NSW National Parks and Wildlife Service, January 2003
ISBN 0 731 36909 2
The forest type in which E. sp. Rocky Creek is found corresponds with Floyd's (1990) warm temperate rainforest Ceratopetalum/Schizomeria — Caldcluvia (Suballiance No. 35) and Webb's (1978) simple notophyll vine forest (McKinley et al. 1996).
Species associated with E. sp. Rocky Creek include Ceratopetalum apetalum, Schizomeria ovata, Flagelleria indica, Cyathea leichhardtiana, Hicksbeachia pinnatifolia, Helicia ferruginea, Caldcluvia paniculosa, Sloanea australis, S. woollsii, Archontophoenix cunninghamiana, Calamus muelleri, Cordyline rubra, Linospadix monostachya, Synoum glandulosum and Ripogonum elseyanum. Most sites are in proximity to or include Lophostemon confertus or sclerophyll species such as Eucalyptus pilularis, Euc. microcorys, Euc. grandis and Corymbia intermedia (McKinley et al. 1998).
Pre-logging vegetation maps of Whian Whian State Forest (J. G. Tracey unpublished) show that many of the known E. sp. Rocky Creek individuals occur at the boundary between rainforest and Lophostemon confertus forest type. Much of Whian Whian State Forest has since been logged, with the degree of disturbance varying from light logging to clear felling. Historical vegetation data is not available for other areas (McKinley et al. 1998).
Almost all populations occur on rhyolite-derived soil or soils derived from rhyolite and basalt (McKinley et al. 1998). The main Whian Whian State Forest and Mt Jerusalem National Park populations are on rhyolite; the Snows Gully Nature Reserve population is on rhyolite with basalt influence.
The single tree and translocated specimens on the western edge of Rocky Creek are on krasnozem soil, which is probably not indicative of the usual habitat of E. sp. Rocky Creek.
Annual precipitation between 1977-1994 at Rocky Creek Dam averaged 1729 mm with a range of 963 to 3076 mm (Rous Water, unpub.). There is a dominance of high summer/autumn rainfall. The altitude of known populations of E. sp. Rocky Creek ranges between 187 m and 430 m above sea level.
Flowering and fruiting phenology
Little is known of the phenology of E. sp. Rocky Creek, although flowering and fruiting are said to be erratic (R. Kooyman pers. comm.). To date, only 32 trees have been observed in fruit (McKinley et al. 1996).
The tree near Rocky Creek Dam fruited in July 1993, May to July 1994, late April to mid-August 1995 and in April 1996. Fruiting has been observed from September to November 1995 and April to May 1996 in the populations in Whian Whian State Forest, Snows Gully Nature Reserve and Mt Jerusalem National Park. Six individuals from Site 2 in Whian Whian State Forest produced fruit in 2000/2001(R. Kooyman pers. comm.).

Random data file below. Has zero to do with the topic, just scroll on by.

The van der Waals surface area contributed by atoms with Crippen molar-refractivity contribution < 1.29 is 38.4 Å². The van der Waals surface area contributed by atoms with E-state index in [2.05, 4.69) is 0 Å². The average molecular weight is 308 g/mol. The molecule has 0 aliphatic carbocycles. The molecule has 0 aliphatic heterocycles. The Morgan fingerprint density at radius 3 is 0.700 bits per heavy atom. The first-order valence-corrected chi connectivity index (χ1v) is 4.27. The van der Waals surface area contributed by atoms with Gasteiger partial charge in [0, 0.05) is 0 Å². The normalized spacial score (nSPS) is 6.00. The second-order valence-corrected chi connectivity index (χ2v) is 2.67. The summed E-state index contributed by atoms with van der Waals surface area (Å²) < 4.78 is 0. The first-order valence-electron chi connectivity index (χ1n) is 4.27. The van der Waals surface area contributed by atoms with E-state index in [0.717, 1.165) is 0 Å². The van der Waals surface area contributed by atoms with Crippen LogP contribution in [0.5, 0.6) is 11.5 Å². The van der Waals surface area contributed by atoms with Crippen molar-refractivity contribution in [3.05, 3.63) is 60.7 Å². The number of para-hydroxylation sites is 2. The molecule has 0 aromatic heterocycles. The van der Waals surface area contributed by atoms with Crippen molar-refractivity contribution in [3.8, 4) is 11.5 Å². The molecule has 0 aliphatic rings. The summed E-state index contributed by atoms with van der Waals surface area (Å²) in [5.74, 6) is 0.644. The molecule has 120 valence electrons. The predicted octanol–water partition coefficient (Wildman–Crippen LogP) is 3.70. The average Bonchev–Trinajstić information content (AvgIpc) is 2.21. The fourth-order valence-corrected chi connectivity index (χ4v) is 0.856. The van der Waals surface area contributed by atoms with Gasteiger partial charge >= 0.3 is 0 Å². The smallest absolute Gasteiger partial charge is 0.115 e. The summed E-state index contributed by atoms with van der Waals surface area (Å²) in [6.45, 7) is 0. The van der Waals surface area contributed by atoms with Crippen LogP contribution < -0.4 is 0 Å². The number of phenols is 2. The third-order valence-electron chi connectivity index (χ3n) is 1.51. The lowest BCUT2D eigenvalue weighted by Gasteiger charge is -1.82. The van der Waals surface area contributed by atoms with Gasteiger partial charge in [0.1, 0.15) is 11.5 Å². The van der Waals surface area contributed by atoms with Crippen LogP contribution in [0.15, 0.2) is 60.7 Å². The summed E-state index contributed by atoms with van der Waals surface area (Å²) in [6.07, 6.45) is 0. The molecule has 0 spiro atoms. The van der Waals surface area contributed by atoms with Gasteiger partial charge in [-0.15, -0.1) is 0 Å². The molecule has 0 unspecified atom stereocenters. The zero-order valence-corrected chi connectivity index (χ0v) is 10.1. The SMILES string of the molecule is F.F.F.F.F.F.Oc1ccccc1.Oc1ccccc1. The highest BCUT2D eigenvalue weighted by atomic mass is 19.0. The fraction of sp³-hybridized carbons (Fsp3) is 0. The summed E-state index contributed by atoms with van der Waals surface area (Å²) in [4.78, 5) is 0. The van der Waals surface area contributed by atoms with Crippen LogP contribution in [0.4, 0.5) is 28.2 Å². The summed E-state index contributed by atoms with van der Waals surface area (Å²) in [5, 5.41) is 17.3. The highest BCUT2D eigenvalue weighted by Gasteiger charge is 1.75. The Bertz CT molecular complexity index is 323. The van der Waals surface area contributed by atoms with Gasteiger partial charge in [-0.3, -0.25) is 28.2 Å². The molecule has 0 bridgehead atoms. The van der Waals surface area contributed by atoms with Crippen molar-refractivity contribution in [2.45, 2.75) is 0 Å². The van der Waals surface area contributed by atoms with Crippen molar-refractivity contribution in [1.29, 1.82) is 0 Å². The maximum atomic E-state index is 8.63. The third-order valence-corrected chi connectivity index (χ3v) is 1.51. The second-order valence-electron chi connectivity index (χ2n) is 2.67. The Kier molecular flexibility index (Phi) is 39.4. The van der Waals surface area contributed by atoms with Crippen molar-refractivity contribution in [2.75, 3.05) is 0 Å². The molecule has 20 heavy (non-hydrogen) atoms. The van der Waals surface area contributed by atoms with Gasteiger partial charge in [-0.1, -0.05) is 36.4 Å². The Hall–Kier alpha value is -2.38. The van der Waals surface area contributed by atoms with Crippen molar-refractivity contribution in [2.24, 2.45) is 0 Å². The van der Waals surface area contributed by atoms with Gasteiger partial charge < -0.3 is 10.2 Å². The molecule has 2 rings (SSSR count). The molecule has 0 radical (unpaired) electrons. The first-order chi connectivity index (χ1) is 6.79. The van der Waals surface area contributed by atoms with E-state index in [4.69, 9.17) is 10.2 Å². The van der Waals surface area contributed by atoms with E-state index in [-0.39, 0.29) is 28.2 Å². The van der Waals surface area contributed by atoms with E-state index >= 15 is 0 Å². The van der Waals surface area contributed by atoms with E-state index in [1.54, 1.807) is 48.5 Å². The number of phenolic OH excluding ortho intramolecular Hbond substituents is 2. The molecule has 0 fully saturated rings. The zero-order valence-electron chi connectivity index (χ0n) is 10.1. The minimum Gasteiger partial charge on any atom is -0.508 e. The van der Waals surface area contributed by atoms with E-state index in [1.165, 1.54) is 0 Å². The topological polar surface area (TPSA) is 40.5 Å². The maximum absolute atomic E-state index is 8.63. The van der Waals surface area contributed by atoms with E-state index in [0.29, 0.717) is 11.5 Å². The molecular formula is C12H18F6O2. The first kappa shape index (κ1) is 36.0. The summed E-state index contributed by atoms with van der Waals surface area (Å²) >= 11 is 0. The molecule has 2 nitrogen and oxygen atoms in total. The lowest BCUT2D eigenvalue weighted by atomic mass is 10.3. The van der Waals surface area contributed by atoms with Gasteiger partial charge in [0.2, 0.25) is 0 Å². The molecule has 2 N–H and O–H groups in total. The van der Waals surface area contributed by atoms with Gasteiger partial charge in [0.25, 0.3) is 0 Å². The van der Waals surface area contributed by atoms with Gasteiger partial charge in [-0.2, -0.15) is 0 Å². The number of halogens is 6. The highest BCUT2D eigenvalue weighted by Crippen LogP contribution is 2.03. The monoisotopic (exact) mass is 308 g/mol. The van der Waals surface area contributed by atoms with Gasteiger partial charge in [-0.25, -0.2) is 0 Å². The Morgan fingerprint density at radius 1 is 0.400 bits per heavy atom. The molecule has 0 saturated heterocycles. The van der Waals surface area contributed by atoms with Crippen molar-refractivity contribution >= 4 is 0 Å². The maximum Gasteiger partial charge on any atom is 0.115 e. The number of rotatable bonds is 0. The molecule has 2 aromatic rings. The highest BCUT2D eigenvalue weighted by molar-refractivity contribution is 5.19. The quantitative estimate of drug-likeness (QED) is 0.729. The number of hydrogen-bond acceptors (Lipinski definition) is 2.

Nothing is known of the pollination vectors of E. sp. Rocky Creek. However, the flowers are similar to others of the genus and it is likely that pollinators would include the beetles, flies, wasps and other insects that visit E. grandis flowers (Coode 1984).
The dispersal vectors of E. sp. Rocky Creek are unknown. The fruit is blue as in other members of the genus and may be adapted for dispersal by birds (Coode 1984).
Regent Bowerbirds (Sericulus chrysocephalus) and Green Catbirds (Ailuroedus crassirostris) feed on the fruit of E. grandis (Floyd 1989). These two species have been observed in the canopy of the large trees of E. sp. Rocky Creek at Snows Gully Nature Reserve, however, they were not observed to be feeding on the fruit (McKinley et al. 1996). The fruit is likely to be palatable to species such as the Australian Brush-turkey (Alectura lathami) and to other birds known to feed on E. grandis and E. kirtonii, e.g. Wompoo Fruit-Dove (Ptilinopus magnificus), Pied Currawong (Strepera graculina), Rose-crowned Fruit-Dove (Ptilinopus regina), and Topknot Pigeon (Lopholaimus antarcticus). It is possible that the Satin Bowerbird (Ptilonorhynchus violaceus) collect the blue fruits and may assist in dispersal through males raiding each others bowers (B. Moffatt pers. comm.).
Mammals such as the Bush Rat (Rattus fuscipes), the Fawn-footed Melomys (Melomys cervinipes), Grey-headed Flying-fox (Pteropus poliocephalus) and Black Flying-fox (Pteropus alecto) may also be responsible for fruit dispersal (McKinley et al. 1996). Fallen fruit beneath the canopy of individuals trees have been observed with gnaw marks consistent with those of a small mammal (A. Rich pers. comm.).
The fruit may be adapted for water dispersal. Tests carried out by Rich (1995) indicated that fruits have the ability to float for several weeks. Although the known populations are not clustered along the edge of creek banks (like E. grandis), most locations are in close proximity to creek systems (McKinley et al. 1998).